But yes, in most cases, the US contitution protects your home from warrentless searches.

If you invite the police into your house, then they don’t need a warrent for anything they see. They can’t search it just because you let them in the door. You can tell them to leave, or to stay out of a room, etc. But anything they see is legal evidence, and if it’s illegal to possess, they can arrest you.

starfish seems to be correct based on some quick reading I’ve just done. If an officer asks you if it is ok to search your car or home and you say that is ok you’ve just written them a blank check. The officer, when asking, cannot coerce you however. Not even a little bit. If the officer says, “If you don’t let me search your car I’ll just go and get a warrant anyway,” then that constitutes a form of coercion under which you can’t freely give consent.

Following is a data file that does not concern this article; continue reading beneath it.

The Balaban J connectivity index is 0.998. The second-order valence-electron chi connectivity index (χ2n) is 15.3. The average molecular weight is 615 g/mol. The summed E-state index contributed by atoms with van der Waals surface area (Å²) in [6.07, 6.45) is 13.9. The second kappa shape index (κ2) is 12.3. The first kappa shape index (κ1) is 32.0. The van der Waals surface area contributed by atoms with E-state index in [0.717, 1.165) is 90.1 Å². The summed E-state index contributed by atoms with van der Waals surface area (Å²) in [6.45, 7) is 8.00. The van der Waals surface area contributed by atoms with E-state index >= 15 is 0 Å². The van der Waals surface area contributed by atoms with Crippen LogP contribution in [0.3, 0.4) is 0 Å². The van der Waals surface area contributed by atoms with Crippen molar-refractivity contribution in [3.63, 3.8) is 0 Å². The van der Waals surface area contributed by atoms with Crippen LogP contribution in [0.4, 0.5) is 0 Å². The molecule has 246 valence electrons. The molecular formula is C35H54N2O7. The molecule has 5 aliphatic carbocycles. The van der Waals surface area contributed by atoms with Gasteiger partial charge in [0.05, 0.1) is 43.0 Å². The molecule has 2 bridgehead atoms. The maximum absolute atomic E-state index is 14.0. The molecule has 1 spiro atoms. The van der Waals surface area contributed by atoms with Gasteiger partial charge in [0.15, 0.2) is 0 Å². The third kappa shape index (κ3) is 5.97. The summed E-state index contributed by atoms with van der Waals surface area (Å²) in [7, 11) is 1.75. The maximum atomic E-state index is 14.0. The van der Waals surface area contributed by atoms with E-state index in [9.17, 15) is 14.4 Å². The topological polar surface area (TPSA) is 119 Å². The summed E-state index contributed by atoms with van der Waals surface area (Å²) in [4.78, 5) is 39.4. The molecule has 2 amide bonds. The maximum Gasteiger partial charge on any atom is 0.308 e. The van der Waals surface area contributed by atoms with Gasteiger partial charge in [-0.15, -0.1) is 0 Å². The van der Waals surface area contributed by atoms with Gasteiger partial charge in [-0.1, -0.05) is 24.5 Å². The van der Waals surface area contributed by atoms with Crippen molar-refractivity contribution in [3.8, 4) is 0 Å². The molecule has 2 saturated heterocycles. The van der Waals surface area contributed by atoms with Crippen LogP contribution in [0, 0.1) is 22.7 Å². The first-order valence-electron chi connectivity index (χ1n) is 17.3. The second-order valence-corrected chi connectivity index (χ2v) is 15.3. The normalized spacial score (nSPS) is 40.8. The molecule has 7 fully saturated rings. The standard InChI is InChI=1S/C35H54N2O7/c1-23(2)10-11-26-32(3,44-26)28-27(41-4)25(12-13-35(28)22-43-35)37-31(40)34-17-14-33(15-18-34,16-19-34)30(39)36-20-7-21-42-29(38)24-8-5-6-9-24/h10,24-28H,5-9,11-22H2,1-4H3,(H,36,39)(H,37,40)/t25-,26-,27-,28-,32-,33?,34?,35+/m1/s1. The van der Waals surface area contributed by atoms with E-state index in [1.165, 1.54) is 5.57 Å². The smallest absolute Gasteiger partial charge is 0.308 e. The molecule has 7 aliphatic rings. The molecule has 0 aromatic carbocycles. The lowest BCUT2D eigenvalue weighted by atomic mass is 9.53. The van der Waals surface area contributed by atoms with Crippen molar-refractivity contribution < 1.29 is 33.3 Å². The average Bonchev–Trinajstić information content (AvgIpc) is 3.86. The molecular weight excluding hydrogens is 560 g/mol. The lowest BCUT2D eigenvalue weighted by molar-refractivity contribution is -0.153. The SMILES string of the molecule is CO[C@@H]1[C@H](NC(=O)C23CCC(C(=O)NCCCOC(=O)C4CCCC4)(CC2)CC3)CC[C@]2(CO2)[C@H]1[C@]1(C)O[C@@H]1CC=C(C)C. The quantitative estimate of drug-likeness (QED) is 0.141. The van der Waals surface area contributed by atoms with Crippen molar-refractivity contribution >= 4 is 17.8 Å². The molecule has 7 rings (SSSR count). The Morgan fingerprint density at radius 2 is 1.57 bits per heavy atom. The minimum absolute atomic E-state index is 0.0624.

However, starfish is only partly correct on the police’s ability to act upon what they see when invited in to your house. In the example I gave above about the dorm room with the marijuana plant I believe the plant belonged to the roommate who did not agree to let the police in (he wasn’t present and essentially another cannot consent to a search on your behalf).

It seems to get a little weird in this area when it becomes confusing about who has the right to grant consent for a search.

Who would’ve guessed? I also would have assumed the mother had the authority to grant consent for a search but apparently not.

I’m still not certain about what police can do if they see illegal activity through a window of a private residence. I’m looking for relevant case law regarding this but, not being a lawyer, I’m not very efficient in my searches and haven’t turned anything up one way or another yet.

Under normal circumstances the 4th Amendment to the U.S. Constitution limits when and how the police can search your home. Individual states’ constitutions may grant additional protections, but the Federal Constitution acts as a “floor” to the rights of U.S. citizens.